transferring files from Linux server

Discussion in 'iPad Hacking' started by mark121, Oct 17, 2010.

  1. mark121
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    mark121 iPF Noob

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    I am wrestling with an iPad that was given to me as a gift. All my computers at home run Linux, and I would like to, at the very least, copy files from one of my Linux boxes to the iPad for viewing photos/pdf files/videos. I can't use iTunes, but I have found a program that runs on linux that will emulate an iTunes server. The problem is that it will only work with an iPad that is directly connected to the linux box. I would like to use something like this over my Wifi connection.

    So, any ideas on what it would take to b able to fire up my iPad, wirelessly connect to my linux server, and transfer files to the iPad to view later?
  2. jwt873
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    jwt873 iPad Enthusiast

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    I'm a Linux user too.. I find Dropbox is the best way to quickly transfer files to the iPad.

    I have Dropbox for Linux and Dropbox for iPad... If I have a photo/pdf/videofile on my Linux box that I want to see on my iPod, I just drop it in my Dropbox folder. It 'magically' appears in my iPad dropbox folder.. From there, I just save the file.

    You can find the dropbox app for iPad in the App Store.. It's free!
  3. nevius
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    nevius iPF Noob

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    Try the "Goodreader" app. It has the ability to connect to local and remote servers and download files from them. It also has an integrated server so that you can mount the ipad as a webdav share (since it is in Apple's App Store you will only be able to browse the directories under the Goodreader directory). I think the app costs $0.99
  4. dkazaz
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    dkazaz iPF Novice

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    Hi mark

    As a linux user you are probably more technically sophisticated (and demanding) than the average so you have some additional options open.

    Basically the iPad does nothing in terms of file access and sharing out of the box (except via USB, which for a wi fi device is kinda "fail" right?).

    However there are some OK apps for file sharing with different methods, and some more advanced options you can play with in conjunction on your linux box.

    Most of the apps are httpd/WebDav or ftp/sftp clients. So if you set up apache on your machine, and point it to your home directory you will have access to all your files. If you enable WebDAV on it, you will be able to write back them too. This should have negligible performance impact on any reasonable PC from the last 2-3 years.

    Now the apps: The best to consider are:

    Air Sharing: Supports ftp, sftp, webdav, dropbox, idisk and all the other cloud storage types. However you can set up an ftp or WebDAV server on your linux bo and you're off. Speeds are so-so.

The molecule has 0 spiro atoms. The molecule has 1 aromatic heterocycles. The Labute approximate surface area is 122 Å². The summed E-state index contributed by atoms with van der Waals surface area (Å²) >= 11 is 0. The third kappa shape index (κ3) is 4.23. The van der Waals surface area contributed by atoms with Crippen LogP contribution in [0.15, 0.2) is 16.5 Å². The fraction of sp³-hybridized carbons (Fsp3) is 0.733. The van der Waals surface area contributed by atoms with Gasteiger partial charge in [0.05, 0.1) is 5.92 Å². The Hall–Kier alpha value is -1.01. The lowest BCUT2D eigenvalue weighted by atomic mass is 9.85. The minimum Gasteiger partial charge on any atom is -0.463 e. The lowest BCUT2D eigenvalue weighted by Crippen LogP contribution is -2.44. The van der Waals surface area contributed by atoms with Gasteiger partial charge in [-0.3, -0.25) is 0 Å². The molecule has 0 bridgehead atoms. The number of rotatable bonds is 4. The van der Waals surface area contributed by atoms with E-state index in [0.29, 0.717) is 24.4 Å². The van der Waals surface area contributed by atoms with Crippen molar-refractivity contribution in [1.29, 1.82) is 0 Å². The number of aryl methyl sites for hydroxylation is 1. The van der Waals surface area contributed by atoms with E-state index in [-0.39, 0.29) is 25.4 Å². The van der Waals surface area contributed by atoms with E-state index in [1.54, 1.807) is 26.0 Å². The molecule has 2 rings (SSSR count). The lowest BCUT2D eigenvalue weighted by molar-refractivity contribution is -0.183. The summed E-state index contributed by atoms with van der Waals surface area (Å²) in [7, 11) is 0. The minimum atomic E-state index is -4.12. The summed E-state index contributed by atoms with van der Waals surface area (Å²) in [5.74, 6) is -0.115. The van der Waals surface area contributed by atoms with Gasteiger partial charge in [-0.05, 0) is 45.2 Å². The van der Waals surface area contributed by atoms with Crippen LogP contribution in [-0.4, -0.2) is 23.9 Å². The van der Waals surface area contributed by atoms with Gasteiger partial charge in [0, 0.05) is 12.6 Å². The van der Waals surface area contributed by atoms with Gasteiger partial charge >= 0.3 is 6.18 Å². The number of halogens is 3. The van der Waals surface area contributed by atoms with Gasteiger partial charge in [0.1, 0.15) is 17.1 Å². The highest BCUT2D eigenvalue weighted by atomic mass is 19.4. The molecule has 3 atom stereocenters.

Filer: nice and simple, has an http client to download files (I think it also supports WebDav & dropbox). Fastest of the bunch.

    FileBrowser: this is a SAMBA client, so the advantage is it finds windows shares as well or you can configure SMB on your linux systems. ITs a bit buggy, sometimes doesn't list diectory contents if there are many files in them and speeds vary between filetypes (!). It kind feels like a SAMBA implementation written as a school computing project but its OK.

    I find Filer the easiest to use, air sharing the most complete. A lot of people use GoodReader - it's ok too but its noit a dedicated file sharing tool so its UI can be a bit awkward.

    Basically you cannot avoid doing some extra config on your PCs, the trouble is the iPad wasn't made for people like us, but its still a nice device.
  5. mark121
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    mark121 iPF Noob

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    dkazaz:

    Thanks for the info. I see that I will have to do a little tweaking on my server to make it accessible from the iPad. Your info will be a great help.
  6. dkazaz
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    dkazaz iPF Novice

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    Glad to help.

    As a linux user you may also want to consider jailbreaking the device to get access to the low level parts of iOS.

    Its a toss-up if the extra functionality is worth the effort of jailbreaking, I've been happier since I did it because I now have access to the file system.

    There's a nice jailbreak app called iFile which works kinda like a normal file explorer so you can copy/paste/move files between apps etc.

    You can also have terminal, ssh etc (though ssh is not advisable).

    Hope you have fun with it.
  7. GSGeek
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    GSGeek iPF Noob

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    Hello!

    I like both Linux (Ubuntu distro) and my new iPad 2. Although it feels more like a closed-box, consumer device that the ultimate geek-chic accessory, I think it has a lot of potential as a thin client 'terminal'.

    I have spotted an X/Window terminal app on the App Store. I'd like to experiment remote access to my Linux box with the iPad so I can do sysadmin jobs or software development anywhere I like. No more hiding... and that is not what the iPad was designed for.

    Jailbreaking? No thanks: it complicates iOS updates a bit. I'm not too found of that but that's just me...

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